Assessment of the vehicle supercharging system operational functionality on the turbocharger example

Tomasz Kałaczyński1 , Marcin Łukasiewicz2 , Janusz Musiał3 , Marek Szczutkowski4 , Robert Polasik5 , Hubert Wojciechowski6

1, 2, 3, 4, 5, 6UTP University of Science and Technology, Faculty of Mechanical Engineering, Bydgoszcz, Poland

1Corresponding author

Vibroengineering PROCEDIA, Vol. 13, 2017, p. 52-55.
Received 18 August 2017; accepted 30 August 2017; published 26 September 2017

Copyright © 2017 JVE International Ltd. This is an open access article distributed under the Creative Commons Attribution License, which permits unrestricted use, distribution, and reproduction in any medium, provided the original work is properly cited.
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This article is devoted to the issues of assessing the operational functionalities of the vehicle supercharging system on the turbocharge. The article presents assessment of turbocharger technical state verification procedure includes supercharging parameters, damage analysis, turbine blade strength analysis for chosen vehicles, and turbocharger impeller stand tests. The most frequently occurring failures and defects of supercharging devices are presented included their reasons. The main part of the work includes the strength analysis of the impeller blades, the verification of their deviations, and the stand tests by using specialized equipment.

Keywords: turbocharger, technical state, exploitation, virtual engineering, turbine diagnostics.

1. Introduction

Supercharging is a process to increase the amount of charge in the cylinder, at elevated pressure and constant temperature, resulting in an increase in density, mass charge in the cylinder.

The turbocharger turbine wheel is the most important part of device assuring the compressor wheel shaft drive.

The turbocharger turbine wheel is made from chromium-nickel-wolfram heat – treatable constructional steel, which has a chemical construction: 0,25%C, 0,4%Mn, 1,5%Cr, 4,2%Ni and 1%W [1]. The examples of turbocharger shaft with turbine and compressor rotors were introduced on Fig. 1.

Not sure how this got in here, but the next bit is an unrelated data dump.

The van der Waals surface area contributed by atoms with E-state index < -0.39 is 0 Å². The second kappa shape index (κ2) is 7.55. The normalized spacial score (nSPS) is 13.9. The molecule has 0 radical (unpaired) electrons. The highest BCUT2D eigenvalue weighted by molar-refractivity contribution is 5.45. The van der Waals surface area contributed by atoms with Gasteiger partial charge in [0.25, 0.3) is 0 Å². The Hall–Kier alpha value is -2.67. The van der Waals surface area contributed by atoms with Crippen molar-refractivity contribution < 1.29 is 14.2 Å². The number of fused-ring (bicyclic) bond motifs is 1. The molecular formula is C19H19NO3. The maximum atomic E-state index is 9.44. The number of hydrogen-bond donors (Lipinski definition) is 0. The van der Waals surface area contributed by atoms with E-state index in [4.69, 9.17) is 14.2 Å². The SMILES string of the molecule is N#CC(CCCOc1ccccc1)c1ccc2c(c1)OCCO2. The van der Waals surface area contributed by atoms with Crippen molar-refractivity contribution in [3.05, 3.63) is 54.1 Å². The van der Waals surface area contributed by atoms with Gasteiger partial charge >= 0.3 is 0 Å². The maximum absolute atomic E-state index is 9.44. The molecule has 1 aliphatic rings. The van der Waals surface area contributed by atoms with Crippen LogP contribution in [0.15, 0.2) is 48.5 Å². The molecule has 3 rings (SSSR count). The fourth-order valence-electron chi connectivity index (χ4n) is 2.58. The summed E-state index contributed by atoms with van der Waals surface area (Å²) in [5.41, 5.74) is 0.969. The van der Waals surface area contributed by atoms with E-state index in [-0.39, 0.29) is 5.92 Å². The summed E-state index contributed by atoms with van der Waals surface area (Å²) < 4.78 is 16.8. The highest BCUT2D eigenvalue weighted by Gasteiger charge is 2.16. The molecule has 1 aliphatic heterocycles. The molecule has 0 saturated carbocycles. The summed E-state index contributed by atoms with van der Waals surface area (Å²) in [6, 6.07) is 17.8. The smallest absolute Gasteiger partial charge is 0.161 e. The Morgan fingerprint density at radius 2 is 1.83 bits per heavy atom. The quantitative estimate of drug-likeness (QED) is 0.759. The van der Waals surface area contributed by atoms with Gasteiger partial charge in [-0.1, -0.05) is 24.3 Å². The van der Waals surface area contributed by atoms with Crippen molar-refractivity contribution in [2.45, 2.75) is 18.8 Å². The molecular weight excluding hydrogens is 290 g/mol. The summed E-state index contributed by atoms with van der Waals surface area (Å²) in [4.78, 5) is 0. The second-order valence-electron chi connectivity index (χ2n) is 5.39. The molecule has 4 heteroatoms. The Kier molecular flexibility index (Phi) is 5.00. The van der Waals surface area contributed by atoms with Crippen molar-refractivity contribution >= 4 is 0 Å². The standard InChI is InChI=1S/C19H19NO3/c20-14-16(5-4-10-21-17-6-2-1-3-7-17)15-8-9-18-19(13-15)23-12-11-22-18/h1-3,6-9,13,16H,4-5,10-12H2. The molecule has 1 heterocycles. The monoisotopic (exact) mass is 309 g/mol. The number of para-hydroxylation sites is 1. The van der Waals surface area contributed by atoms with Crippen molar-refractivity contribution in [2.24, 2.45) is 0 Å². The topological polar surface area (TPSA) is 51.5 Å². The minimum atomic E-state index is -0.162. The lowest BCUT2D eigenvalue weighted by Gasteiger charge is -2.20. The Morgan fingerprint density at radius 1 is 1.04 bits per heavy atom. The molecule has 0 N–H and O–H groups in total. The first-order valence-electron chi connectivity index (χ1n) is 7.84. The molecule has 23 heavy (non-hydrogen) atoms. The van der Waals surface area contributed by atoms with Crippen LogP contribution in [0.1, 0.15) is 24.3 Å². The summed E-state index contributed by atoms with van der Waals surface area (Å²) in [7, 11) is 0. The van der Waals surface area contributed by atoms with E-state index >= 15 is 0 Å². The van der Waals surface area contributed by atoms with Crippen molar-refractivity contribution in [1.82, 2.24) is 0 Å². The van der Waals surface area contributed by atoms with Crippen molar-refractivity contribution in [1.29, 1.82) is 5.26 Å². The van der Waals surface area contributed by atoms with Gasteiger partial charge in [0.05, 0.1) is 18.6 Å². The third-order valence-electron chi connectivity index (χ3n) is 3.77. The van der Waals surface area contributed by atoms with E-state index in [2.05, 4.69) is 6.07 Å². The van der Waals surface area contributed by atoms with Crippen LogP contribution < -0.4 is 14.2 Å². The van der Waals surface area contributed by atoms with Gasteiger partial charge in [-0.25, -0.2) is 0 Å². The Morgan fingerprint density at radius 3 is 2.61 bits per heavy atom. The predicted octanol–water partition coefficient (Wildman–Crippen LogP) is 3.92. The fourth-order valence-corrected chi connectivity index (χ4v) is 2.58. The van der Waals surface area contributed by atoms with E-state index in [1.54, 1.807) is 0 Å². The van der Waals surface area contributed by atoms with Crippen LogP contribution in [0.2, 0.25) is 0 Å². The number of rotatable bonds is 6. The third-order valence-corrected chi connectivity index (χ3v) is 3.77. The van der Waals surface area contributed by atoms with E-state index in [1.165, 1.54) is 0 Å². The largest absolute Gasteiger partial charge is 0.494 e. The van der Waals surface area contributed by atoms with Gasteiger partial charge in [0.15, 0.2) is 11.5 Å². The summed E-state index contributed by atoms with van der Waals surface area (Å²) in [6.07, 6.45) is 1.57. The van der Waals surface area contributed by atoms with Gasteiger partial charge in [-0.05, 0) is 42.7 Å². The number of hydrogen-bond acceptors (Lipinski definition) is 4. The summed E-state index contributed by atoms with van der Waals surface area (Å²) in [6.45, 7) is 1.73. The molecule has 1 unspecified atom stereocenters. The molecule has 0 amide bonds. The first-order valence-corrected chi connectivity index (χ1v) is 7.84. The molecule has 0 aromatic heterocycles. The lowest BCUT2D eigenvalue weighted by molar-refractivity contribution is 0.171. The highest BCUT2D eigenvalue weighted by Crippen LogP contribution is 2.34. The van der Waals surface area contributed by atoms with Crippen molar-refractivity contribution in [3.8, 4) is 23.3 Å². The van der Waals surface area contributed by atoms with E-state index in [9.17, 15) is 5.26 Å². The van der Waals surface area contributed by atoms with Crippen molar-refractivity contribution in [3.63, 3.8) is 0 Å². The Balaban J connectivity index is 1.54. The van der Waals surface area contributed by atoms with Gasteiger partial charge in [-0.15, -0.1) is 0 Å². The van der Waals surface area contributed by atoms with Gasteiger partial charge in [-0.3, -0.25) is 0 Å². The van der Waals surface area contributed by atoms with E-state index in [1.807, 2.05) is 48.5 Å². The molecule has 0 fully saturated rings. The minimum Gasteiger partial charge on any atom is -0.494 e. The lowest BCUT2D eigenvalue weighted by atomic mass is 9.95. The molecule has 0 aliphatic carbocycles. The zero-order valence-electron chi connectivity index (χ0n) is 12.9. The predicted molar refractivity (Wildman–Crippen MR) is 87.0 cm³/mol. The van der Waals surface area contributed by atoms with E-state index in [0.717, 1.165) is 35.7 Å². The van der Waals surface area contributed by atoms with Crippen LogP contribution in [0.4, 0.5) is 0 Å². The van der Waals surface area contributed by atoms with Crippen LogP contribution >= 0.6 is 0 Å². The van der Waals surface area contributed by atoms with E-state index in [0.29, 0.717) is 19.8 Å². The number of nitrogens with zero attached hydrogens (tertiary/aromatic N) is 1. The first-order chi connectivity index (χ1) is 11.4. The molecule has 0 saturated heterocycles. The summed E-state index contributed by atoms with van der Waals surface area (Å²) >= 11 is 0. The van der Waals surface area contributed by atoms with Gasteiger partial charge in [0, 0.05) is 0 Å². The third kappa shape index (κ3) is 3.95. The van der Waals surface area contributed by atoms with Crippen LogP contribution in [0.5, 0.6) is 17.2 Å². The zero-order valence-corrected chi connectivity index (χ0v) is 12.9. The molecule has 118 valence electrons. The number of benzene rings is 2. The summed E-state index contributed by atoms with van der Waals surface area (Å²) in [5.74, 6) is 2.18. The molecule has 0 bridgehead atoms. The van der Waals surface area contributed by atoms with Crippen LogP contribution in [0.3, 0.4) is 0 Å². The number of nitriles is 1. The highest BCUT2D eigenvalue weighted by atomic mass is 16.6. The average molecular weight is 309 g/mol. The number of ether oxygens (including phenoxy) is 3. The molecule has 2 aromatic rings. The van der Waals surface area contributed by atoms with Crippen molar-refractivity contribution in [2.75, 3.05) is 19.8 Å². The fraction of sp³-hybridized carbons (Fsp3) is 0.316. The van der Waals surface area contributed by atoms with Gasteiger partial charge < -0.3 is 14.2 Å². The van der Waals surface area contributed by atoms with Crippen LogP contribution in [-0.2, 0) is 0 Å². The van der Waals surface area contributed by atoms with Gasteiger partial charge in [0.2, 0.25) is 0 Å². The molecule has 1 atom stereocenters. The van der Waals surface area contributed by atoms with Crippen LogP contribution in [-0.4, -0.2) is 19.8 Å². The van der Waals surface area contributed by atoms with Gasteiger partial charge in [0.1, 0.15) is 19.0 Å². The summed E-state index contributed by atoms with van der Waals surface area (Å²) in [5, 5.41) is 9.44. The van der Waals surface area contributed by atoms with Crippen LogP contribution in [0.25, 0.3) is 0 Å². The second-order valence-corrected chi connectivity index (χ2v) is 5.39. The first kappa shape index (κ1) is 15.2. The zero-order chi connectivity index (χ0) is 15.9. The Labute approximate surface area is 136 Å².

Fig. 1. Turbocharger shaft with turbine and compressor rotors [own source]

 Turbocharger shaft with turbine and compressor rotors [own source]
 Turbocharger shaft with turbine and compressor rotors [own source]
 Turbocharger shaft with turbine and compressor rotors [own source]

The turbocharger selection for combustion engines is chosen in two steps. The first step of selection is related with the requirement of the air by the engine.

2. The study of turbocharger damage

Companies producing internal combustion engines tend to get very good indicators of the work drive unit and reduce consumption fuel while reducing emissions of toxic exhaust gases. A common solution to the above is the use of turbochargers.

During the maximum load of the turbocharged internal combustion engine, the charging equipment is exposed to extreme operating conditions. The turbocharger impeller rotates at a speed of 40,000-180,000 min-1. The high exhaust gas temperature that affects the turbine wheel oscillates within 700 °C for propulsion, while in spark ignition engines, this is around 1000 °C. These operating conditions make it clear how simple a turbocharger can be.

Table 1 shows typical and most frequent damage to the turbocharger.

Table 1. Turbocharger damage [2, 3]

Type of damage
Cause of damage
Result of damage
Broken turbine wheel blades
- “Foreign bodies” in the sucked air
- high rotational speed of the rotating element
-dirty air filter
- loud work - no power - blue smoke
Pollution on the turbine wheel
- large amount of oil - irregular oil change - sudden engine shutdown, High exhaust gas temperature
-black smoke - bearing defect -cleaning of sealants - loud work
The shaft overheat with running track damage
- the incorrect quantity of motor oil
- injector damage
- damage of lubrication system
- sudden engine stop
- less engine power
- black exhaust smoke
- damaged bearings
Cracked compression wheel
- “Foreign bodies” in the sucked air - too high rotational speed of the rotating element - used air filter - leaky intake system
- noisy work - no power - damage to the EGR system - black flue color

3. The stress analysis procedure [4, 5]

The stress analysis procedure can be considered in the following steps: